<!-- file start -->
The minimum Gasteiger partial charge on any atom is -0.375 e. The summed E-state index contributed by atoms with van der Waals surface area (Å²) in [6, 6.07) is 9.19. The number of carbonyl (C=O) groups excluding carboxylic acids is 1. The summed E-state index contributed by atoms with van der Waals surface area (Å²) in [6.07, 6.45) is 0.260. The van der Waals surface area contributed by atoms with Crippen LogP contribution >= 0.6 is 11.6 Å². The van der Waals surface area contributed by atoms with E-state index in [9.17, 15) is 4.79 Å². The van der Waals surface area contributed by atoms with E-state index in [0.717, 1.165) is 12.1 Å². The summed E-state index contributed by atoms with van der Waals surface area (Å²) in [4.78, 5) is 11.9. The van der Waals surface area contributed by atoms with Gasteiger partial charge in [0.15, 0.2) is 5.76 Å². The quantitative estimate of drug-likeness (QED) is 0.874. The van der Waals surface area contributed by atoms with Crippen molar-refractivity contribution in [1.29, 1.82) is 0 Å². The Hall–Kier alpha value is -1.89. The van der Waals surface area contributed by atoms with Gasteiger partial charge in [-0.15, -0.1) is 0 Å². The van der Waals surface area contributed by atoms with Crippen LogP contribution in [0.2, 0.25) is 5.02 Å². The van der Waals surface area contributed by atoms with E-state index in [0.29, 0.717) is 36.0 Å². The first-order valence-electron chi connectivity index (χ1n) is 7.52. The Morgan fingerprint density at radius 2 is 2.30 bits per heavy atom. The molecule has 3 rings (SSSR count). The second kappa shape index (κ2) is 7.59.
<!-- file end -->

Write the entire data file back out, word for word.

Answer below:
The minimum Gasteiger partial charge on any atom is -0.375 e. The summed E-state index contributed by atoms with van der Waals surface area (Å²) in [6, 6.07) is 9.19. The number of carbonyl (C=O) groups excluding carboxylic acids is 1. The summed E-state index contributed by atoms with van der Waals surface area (Å²) in [6.07, 6.45) is 0.260. The van der Waals surface area contributed by atoms with Crippen LogP contribution >= 0.6 is 11.6 Å². The van der Waals surface area contributed by atoms with E-state index in [9.17, 15) is 4.79 Å². The van der Waals surface area contributed by atoms with E-state index in [0.717, 1.165) is 12.1 Å². The summed E-state index contributed by atoms with van der Waals surface area (Å²) in [4.78, 5) is 11.9. The van der Waals surface area contributed by atoms with Gasteiger partial charge in [0.15, 0.2) is 5.76 Å². The quantitative estimate of drug-likeness (QED) is 0.874. The van der Waals surface area contributed by atoms with Crippen molar-refractivity contribution in [1.29, 1.82) is 0 Å². The Hall–Kier alpha value is -1.89. The van der Waals surface area contributed by atoms with Gasteiger partial charge in [-0.15, -0.1) is 0 Å². The van der Waals surface area contributed by atoms with Crippen LogP contribution in [0.2, 0.25) is 5.02 Å². The van der Waals surface area contributed by atoms with E-state index in [0.29, 0.717) is 36.0 Å². The first-order valence-electron chi connectivity index (χ1n) is 7.52. The Morgan fingerprint density at radius 2 is 2.30 bits per heavy atom. The molecule has 3 rings (SSSR count). The second kappa shape index (κ2) is 7.59.